Paddy loves his brother, but he is ten so he hates him as well. Because that is what you do to your little brother. Love and hate are in such close proximity for Paddy, as to often co-exist. The laws of the jungle apply and Paddy knows the law. Roddy Doyle has compared his novel the Lord of the Flies and it is easy to see why. In the absence of grown ups, Paddy and his friends play vicious games on one another – making someone eat washing powder, smacking each other on the back with a poker, or simply ostracizing someone because you can.
Where he depicts the cruelty of children with clear eyes, Doyle is equally good at exploring the random joys of childhood, such as building forts or spinning around until you make yourself sick. Even Paddy’s tangential musings are expertly and hilariously rendered.
It must have been great being mental. You could do anything you wanted and you never really got into proper trouble for it. You couldn’t pretend you were mental though; you had to be that way all the time. No homework either and you could slobber your dinner as much as you wanted.
Paddy gives us lots of detail but also leaves lots of blanks, so it is up to the reader to spot the subtle patterns and dig deep for the wider plot which comes in the form of the breakdown of his parent’s marriage. What begins as small hints – a snapped newspaper, muffled shouting, his mother’s tears – begins to take a clearer form for Paddy. He senses change.
You didn’t just fill it with water – my ma showed me; you had to lie the bottle on it’s side and slowly pour the water in or else the air got trapped and the rubber rotted and burst. I jumped on Sinbad’s bottle. Nothing happened. I didn’t do it again. Sometimes when nothing happened It was really getting ready to happen
Something is getting ready to happen to Paddy’s childhood idyll. Paddy deflects the first signs of trouble, at a strained family picnic, by focusing on the bits of biscuit in a shared bottle of Fanta but as his parents relationship deteriorates, he becomes overly aware of every nuance of what is happening in the house but with no knowledge of how it has happened or how he can stop it.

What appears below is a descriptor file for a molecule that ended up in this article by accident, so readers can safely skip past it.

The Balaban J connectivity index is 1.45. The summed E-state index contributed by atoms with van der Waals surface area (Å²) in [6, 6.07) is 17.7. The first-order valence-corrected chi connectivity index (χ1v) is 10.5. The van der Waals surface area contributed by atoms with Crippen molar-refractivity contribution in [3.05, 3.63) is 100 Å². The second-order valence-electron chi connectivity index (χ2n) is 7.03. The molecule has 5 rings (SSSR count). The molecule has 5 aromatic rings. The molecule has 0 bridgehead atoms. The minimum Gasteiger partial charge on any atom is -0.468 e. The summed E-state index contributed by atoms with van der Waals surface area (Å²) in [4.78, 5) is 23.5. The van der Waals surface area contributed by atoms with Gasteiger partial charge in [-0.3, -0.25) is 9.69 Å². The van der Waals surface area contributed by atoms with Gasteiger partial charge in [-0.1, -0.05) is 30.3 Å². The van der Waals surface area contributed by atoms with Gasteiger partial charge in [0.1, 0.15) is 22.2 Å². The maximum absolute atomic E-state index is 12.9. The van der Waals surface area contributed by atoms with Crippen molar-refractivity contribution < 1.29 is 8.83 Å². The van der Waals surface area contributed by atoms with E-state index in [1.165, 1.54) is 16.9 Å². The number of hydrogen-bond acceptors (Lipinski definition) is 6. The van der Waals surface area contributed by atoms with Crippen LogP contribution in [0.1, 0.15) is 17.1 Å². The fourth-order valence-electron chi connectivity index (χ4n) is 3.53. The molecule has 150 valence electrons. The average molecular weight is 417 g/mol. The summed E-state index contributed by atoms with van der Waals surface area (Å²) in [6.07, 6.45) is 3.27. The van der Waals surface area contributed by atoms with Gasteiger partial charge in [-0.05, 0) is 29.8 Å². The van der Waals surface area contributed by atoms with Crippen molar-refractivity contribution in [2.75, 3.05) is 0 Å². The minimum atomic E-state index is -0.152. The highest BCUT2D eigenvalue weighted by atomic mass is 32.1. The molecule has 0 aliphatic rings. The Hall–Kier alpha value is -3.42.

Because I didn’t know how to stop it from starting. I could pray and cry and stay up all night, and that way make sure it ended but I couldn’t stop it from starting. I didn’t understand. I never would. No amount of listening and being there would give it to me. I just didn’t know. I was stupid.
Paddy’s childish attempts to keep his parents together – to make his mother laugh, to distract his father from anger – are heartbreakingly rendered by Doyle. He expertly captures that tragedy of family breakdown with a clarity and a lack of sentimentality that makes Paddy’s turmoil compelling and painful.
I didn’t understand. She was lovely. He was nice. They had four children. I was one of them, the oldest. The man of the house when my da wasn’t there. She held onto us for longer, gripped us and looked over us at the floor or the ceiling. She didn’t notice me trying to push away; I was too old for that. In front of Sinbad. I still loved her smell. But she wasn’t cuddling us; she was hanging on.
Paddy plans to run away, but only to try and draw his parents together again in their shared worry. The potential divorce of his parents is mirrored by a divorce from his friends. He begins to emulate a surly loner from the ‘Corporation’ houses and wants less to do with the old gang. This culminates in a vicious fight with his best friend Kevin, which ends with Paddy being completely ostracized and makes a painful sense of the book’s title. The ‘Ha Ha Ha’ is not the happy laugh of childhood play.
He was squealing now, inside his mouth. I had his hair; I pulled his hair back.
Someone yelled that. I didn’t care. It was stupid.
This was the most important thing that had ever happened to me; I knew it.
For once Paddy is not exaggerating. It is probably the most important thing that has happened to him as the break with his friends is nudging him towards adulthood, just as the absence of his father is pushing him in to the role of the ‘man of the house’. Paddy is beginning to realise that he is on his own.
At the beginning of the novel he describes the joy of his life with his friends
We walked; we ran; we ran away. That was the best, running away. We shouted at watchmen, we threw stones at windows, we played knick knack – and ran away. We owned Barrytown, the whole lot of it. It went on forever. It was a country.
But Paddy cannot run away anymore. He is losing control of his country. Just as the city is encroaching on Barrytown with the building of new estates and new people moving in. so too is reality encroaching on his life. Friendship doesn’t last forever, neither does marriage and the violence that has escalated within his relationships confirms his isolation.
Paddy Clarke –
Paddy Clarke –
Has no da.
Ha ha ha!
I didn’t listen to them. They were only kids.
Paddy may feel that he has gone beyond his friends, but the truth of the matter is, he is only a kid too. Paddy may inch grudgingly towards adulthood, but he remains 10 years old until the end.
When Paddy Clarke Ha Ha Ha won the Booker Prize in 1993, some critics saw it as a dumbing down – a populist choice written by that comic writer who wrote The Commitments, but Doyle’s exquisitely written novel is so much more than that. It is a devastating lament for the innocence and ignorance of childhood, in which form, structure and language all work in harmony to create a tour de force.
Paddy Clarke is an unforgettable character and Roddy Doyle is a master storyteller.